Why did you start your Little Free Library? What was the inspiration?
I had heard about the Little Free Library movement and I was patiently waiting to have one until I owned my own home. My husband and I quickly started putting together ideas for our library as soon as we bought our house! I’ve always loved reading, ever since I was a young girl. This seemed like a fun, easy way to trade and share books, while inspiring a younger generation to do the same.
What’s been the most rewarding about the experience?
I love the response from my neighborhood. A neighbor once posted on my library’s Facebook page and let me know that she and her young son had just finished reading a picture book they had borrowed from the library. Once they had finished it, the son told his mother… “let’s go get another one!” That story and that excitement will stick with me forever.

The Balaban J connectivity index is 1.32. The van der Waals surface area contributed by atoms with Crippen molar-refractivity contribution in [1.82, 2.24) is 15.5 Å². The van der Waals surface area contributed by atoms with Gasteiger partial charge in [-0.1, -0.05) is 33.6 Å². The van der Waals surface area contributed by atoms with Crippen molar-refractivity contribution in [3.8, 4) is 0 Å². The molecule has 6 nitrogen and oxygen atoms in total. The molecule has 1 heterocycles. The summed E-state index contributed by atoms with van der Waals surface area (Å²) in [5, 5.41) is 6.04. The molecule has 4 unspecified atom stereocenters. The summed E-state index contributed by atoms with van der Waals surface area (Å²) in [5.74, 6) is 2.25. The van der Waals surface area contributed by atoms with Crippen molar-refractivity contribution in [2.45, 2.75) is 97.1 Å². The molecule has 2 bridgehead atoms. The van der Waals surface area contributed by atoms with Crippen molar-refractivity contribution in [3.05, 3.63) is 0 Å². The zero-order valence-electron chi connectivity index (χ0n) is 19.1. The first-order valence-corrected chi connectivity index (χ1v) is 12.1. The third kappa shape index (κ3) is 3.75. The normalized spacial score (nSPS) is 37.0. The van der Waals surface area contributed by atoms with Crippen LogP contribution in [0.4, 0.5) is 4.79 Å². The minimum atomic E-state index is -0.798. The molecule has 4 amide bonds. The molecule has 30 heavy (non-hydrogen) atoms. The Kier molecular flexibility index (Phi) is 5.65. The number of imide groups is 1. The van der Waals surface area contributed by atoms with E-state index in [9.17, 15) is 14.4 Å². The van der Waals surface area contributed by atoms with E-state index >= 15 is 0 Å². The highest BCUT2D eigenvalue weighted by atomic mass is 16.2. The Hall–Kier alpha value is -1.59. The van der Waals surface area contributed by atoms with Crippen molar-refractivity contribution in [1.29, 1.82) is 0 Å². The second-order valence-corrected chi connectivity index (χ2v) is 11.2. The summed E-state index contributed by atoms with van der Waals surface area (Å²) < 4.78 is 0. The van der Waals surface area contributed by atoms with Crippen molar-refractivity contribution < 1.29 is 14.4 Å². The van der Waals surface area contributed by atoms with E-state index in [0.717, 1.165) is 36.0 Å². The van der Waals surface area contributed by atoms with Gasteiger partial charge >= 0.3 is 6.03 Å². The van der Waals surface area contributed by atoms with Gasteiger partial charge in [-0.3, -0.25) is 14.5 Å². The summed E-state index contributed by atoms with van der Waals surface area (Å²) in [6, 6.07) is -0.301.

What books are most popular? What types of books do people drop off regularly?
Children’s books, especially the sturdy, durable “board books,” fly off the Little Free Library’s shelves. I live in a neighborhood with a lot of children and retirees, so kids books and adult books come and go fairly often. I’ve had a wide variety of books dropped off at the library, and incredibly generous donations made — I’ve come home to tubs full of donated books sitting on my front stoop.
You’ve always had a passion for books. Why is reading so important to you?
I’ve loved reading for as long as I can remember. Even in my teen years, sitting at home reading a book on a Friday night was much more intriguing than going out. That still hasn’t changed. I have fond memories of my mom reading to me when I was younger. Now, my dad and I talk about the books we’ve read. Reading encourages my creative side (I’m a writer!) and it fulfills the lifelong learner in me. It sounds cheesy, but I love to explore new worlds and learn new things. That’s what books can do for you.